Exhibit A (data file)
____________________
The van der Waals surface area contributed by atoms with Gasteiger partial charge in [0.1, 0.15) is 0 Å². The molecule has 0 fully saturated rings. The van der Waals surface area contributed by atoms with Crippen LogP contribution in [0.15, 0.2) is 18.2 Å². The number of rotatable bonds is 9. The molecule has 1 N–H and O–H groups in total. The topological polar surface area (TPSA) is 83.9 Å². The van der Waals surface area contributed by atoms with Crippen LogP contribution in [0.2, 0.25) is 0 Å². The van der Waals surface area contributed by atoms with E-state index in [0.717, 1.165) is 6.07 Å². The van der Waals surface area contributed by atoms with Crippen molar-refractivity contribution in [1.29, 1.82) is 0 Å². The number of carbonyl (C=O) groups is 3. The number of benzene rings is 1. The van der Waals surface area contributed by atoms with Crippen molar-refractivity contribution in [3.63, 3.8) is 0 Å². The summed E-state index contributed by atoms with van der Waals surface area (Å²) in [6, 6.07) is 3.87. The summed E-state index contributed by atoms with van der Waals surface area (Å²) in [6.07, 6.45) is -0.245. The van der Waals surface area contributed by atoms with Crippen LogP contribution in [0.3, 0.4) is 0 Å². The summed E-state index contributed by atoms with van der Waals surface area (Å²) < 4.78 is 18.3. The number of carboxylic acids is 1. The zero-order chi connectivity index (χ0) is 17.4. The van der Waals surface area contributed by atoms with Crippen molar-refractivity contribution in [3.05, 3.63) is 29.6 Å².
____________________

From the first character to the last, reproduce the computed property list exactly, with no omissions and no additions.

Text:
The van der Waals surface area contributed by atoms with Gasteiger partial charge in [0.1, 0.15) is 0 Å². The molecule has 0 fully saturated rings. The van der Waals surface area contributed by atoms with Crippen LogP contribution in [0.15, 0.2) is 18.2 Å². The number of rotatable bonds is 9. The molecule has 1 N–H and O–H groups in total. The topological polar surface area (TPSA) is 83.9 Å². The van der Waals surface area contributed by atoms with Crippen LogP contribution in [0.2, 0.25) is 0 Å². The van der Waals surface area contributed by atoms with E-state index in [0.717, 1.165) is 6.07 Å². The van der Waals surface area contributed by atoms with Crippen molar-refractivity contribution in [1.29, 1.82) is 0 Å². The number of carbonyl (C=O) groups is 3. The number of benzene rings is 1. The van der Waals surface area contributed by atoms with Crippen molar-refractivity contribution in [3.63, 3.8) is 0 Å². The summed E-state index contributed by atoms with van der Waals surface area (Å²) in [6, 6.07) is 3.87. The summed E-state index contributed by atoms with van der Waals surface area (Å²) in [6.07, 6.45) is -0.245. The van der Waals surface area contributed by atoms with Crippen LogP contribution in [0.3, 0.4) is 0 Å². The summed E-state index contributed by atoms with van der Waals surface area (Å²) < 4.78 is 18.3. The number of carboxylic acids is 1. The zero-order chi connectivity index (χ0) is 17.4. The van der Waals surface area contributed by atoms with Crippen molar-refractivity contribution in [3.05, 3.63) is 29.6 Å².